“The reality is that, leaving aside the issue of embarrassment, and I’d be cautious on that, what difference does it make to McCarrick?” said Jennifer Haselberger, a canon lawyer who represented the archdiocese of St. Paul and Minneapolis until 2013, when she quit over what she described as the office’s mishandling of abusive priests. “Realistically, when we think of justice, what will he experience? And he will know in his heart of hearts that he’s still a priest.”
However, on Saturday, Francis’ decision felt like swift vindication to Robert Ciolek, a former priest to whom the church paid a settlement, in part based upon his accusations that McCarrick pressured him into back rubs and into sleeping in the same bed with him when Ciolek was a seminarian and young priest in McCarrick’s diocese. Ciolek said he was “ecstatic” about the decision, in particular its precedent-setting punishment of abuse of adults.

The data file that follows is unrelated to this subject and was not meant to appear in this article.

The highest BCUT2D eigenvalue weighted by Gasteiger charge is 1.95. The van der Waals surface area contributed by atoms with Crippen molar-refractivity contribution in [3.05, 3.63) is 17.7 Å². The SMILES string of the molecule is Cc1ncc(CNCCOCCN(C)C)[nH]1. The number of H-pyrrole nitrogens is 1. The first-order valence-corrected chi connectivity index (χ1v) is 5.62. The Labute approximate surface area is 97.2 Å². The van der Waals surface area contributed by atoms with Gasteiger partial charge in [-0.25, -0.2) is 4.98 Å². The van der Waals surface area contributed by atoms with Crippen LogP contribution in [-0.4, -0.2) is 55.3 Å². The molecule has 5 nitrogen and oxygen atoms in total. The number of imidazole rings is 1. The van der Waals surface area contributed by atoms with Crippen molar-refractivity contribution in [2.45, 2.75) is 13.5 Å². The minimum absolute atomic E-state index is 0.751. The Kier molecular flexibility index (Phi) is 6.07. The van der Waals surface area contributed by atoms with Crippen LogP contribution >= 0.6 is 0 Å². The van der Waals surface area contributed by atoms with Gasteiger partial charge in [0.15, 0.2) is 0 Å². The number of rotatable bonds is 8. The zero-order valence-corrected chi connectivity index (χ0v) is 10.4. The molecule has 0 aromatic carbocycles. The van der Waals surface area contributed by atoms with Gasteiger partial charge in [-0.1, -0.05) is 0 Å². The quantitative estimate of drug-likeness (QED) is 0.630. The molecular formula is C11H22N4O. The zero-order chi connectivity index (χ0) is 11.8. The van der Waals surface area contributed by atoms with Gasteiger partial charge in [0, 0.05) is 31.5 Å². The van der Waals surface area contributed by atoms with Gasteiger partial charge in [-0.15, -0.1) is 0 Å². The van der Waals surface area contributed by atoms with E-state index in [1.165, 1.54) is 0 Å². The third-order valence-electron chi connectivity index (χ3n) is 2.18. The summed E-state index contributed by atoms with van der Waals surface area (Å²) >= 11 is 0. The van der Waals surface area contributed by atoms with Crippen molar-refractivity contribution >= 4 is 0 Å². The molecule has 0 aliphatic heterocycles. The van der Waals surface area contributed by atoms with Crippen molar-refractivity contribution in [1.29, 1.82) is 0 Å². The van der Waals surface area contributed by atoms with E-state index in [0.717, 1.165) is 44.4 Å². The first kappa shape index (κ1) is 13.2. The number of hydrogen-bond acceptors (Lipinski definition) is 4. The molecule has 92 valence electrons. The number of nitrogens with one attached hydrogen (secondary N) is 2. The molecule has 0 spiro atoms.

“There is, in my view, very little worse that could have happened to him from his own lens than this, given the power to which he had risen in the church, his standing, his influence,”Ciolek said. “You know, to be called Mr. McCarrick the rest of his life and be barred from celebrating any of the sacraments is personally devastating — but more important, deserved, given his conduct.”
What do you think? Is laicization justice? My view is that it is the most justice we can expect for McCarrick in this world.